Off-color turquoise spray-painted blaze, left, next to the park’s official sky-blue blaze, marred the scenery along Champlain North Ridge Trail in July. Volunteers spent hours cleaning up the approximately 50 illegal blazes on this trail by August.

The rogue blazes, mainly on boulders and rocks, were removed from Bald Peak last fall and from Huguenot Head and Champlain Mountain in August, Stellpflug said.

The illegal spray-painted blazes, including about 50 on the Champlain North Ridge Trail, come amid ongoing efforts by the park to prevent other types of Acadia National Park vandalism or rule breaking, including the knocking down of historic-style cairns , the leaving of painted rocks, which the park considers to be litter along with paper and other waste, and the stacking of rocks.

About five of the vandal’s illegal paint blazes, also turquoise and of various sizes, were spotted during a hike on Sept. 1 on trails near the Schoodic Head overlook in Acadia. Stellpflug said he is aware of the illegal blazes at Schoodic and plans to have them removed.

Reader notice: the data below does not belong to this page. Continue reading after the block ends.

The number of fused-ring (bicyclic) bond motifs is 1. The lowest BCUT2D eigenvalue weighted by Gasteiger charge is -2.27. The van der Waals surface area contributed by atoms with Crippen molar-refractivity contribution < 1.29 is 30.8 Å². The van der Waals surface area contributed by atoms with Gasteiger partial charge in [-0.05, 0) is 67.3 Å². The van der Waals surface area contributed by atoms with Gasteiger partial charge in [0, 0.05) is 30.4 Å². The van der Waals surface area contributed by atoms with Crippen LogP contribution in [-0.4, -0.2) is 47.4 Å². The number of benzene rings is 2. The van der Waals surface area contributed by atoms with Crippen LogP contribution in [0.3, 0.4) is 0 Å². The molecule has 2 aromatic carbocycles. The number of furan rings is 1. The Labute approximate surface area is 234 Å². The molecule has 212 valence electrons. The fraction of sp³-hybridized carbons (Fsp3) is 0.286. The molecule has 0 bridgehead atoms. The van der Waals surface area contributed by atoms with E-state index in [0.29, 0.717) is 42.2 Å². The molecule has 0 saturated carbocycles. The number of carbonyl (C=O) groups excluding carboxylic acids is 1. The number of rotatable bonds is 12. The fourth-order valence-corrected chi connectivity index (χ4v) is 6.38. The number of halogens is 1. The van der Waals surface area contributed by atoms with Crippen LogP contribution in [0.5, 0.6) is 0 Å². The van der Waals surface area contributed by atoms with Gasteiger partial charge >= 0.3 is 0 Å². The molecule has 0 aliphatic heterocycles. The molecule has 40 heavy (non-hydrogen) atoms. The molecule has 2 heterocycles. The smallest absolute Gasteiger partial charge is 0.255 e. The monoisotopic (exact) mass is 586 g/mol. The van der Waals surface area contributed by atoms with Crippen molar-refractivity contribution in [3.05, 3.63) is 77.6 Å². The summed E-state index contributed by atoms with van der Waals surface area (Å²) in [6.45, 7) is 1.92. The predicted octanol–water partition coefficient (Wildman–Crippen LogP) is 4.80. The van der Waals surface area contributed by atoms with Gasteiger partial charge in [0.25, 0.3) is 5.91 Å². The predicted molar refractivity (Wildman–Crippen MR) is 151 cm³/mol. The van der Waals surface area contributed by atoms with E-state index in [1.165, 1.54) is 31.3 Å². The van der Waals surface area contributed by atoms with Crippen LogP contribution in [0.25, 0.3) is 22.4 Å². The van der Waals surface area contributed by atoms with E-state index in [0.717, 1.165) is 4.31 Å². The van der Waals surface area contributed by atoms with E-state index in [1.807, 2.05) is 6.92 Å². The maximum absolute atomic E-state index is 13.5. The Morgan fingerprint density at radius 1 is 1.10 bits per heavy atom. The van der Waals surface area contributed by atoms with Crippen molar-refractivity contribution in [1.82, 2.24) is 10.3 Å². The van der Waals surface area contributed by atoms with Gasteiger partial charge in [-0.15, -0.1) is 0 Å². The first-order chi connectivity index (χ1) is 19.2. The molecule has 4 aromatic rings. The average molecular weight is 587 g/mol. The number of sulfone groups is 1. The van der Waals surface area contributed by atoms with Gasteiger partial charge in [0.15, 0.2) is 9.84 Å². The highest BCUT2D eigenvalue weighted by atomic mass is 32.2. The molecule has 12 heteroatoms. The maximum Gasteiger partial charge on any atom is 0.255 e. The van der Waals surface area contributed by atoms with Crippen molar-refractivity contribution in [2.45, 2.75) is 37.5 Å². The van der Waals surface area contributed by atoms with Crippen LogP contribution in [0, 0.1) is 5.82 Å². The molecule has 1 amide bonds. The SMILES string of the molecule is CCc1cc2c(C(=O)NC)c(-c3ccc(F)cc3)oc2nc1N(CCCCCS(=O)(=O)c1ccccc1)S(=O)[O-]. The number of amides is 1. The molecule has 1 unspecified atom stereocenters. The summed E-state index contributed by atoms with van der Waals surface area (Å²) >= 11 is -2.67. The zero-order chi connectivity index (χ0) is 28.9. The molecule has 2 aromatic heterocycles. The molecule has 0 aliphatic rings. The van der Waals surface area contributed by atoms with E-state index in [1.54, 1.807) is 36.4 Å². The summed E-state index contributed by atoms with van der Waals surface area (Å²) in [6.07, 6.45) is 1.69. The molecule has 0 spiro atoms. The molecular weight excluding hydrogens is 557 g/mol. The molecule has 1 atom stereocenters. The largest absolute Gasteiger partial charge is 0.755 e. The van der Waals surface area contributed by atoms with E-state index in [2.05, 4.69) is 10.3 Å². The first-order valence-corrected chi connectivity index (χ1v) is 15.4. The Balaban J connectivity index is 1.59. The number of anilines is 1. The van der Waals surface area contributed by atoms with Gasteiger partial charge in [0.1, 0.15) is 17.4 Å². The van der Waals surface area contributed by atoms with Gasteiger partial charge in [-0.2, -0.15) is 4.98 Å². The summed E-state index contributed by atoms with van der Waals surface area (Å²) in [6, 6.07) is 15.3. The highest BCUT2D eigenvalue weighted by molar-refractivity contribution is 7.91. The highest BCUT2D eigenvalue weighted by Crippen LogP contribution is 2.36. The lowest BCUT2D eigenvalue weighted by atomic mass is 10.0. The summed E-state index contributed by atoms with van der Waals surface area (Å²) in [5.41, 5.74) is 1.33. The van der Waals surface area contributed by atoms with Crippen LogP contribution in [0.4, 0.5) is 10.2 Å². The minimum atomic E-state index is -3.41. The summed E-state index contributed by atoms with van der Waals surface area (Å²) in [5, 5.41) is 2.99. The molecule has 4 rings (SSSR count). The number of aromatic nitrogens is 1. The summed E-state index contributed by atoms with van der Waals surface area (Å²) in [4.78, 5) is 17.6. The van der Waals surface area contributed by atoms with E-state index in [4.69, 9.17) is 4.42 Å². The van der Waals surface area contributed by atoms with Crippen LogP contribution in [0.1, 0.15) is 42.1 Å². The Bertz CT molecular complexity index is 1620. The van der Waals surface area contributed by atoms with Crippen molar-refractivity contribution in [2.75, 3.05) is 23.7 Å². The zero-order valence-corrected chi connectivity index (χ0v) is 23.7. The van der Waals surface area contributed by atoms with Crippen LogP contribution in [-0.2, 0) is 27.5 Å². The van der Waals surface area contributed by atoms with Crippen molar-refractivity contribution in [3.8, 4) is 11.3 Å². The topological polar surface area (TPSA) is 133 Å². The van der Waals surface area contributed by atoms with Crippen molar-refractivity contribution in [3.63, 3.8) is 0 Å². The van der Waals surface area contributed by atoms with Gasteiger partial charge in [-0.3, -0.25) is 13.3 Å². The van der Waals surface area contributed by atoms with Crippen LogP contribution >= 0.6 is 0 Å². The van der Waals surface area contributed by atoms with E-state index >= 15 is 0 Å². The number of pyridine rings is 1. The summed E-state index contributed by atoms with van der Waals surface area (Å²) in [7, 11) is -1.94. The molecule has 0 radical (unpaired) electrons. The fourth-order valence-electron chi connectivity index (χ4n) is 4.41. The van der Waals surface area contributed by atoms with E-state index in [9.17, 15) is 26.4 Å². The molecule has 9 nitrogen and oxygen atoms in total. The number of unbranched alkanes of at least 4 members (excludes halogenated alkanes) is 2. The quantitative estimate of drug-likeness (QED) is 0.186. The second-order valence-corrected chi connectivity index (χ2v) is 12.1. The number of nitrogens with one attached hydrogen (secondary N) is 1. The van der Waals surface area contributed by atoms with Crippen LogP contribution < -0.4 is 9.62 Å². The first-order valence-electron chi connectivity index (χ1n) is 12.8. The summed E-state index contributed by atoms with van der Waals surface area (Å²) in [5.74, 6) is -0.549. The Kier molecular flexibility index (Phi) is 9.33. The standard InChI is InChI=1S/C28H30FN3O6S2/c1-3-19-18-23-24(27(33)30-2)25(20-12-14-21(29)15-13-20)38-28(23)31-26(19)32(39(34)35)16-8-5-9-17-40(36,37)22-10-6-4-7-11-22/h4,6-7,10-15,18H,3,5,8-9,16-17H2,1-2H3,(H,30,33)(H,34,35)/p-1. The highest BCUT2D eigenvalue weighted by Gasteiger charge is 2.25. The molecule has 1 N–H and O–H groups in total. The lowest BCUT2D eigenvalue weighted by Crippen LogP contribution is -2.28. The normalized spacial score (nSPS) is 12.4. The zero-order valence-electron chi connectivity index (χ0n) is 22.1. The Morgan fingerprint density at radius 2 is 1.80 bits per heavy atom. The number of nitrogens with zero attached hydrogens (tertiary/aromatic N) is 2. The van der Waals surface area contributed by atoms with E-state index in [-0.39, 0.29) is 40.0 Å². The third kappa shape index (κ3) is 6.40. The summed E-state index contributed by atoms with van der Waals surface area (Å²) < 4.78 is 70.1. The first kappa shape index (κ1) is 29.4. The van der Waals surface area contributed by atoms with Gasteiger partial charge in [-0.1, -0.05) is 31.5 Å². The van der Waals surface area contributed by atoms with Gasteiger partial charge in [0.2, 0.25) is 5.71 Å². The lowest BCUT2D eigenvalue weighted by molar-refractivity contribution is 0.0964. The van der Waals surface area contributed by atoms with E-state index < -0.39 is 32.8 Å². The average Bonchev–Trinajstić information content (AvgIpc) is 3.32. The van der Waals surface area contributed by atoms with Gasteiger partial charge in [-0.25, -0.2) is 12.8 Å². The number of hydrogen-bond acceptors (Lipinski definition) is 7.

In early August, two volunteers spent about 10 hours using an organic solution to wash off about 50 of the spray-painted blazes on the Champlain North Ridge Trail.

During a hike in July, about a month before the Acadia National Park vandalism was cleaned, reporters found that the vandal left misshapen and greenish-blue marks on Champlain’s granite slabs and rocks. They often were sprayed, sometimes in long streaks, near the park’s rectangular, 4-inch-long official sky-blue blaze.

Stellpflug said he is hoping the Acadia National Park vandalism will stop. Stellpflug said he assumes it is the same person who is responsible for all the blazes spray painted on trails.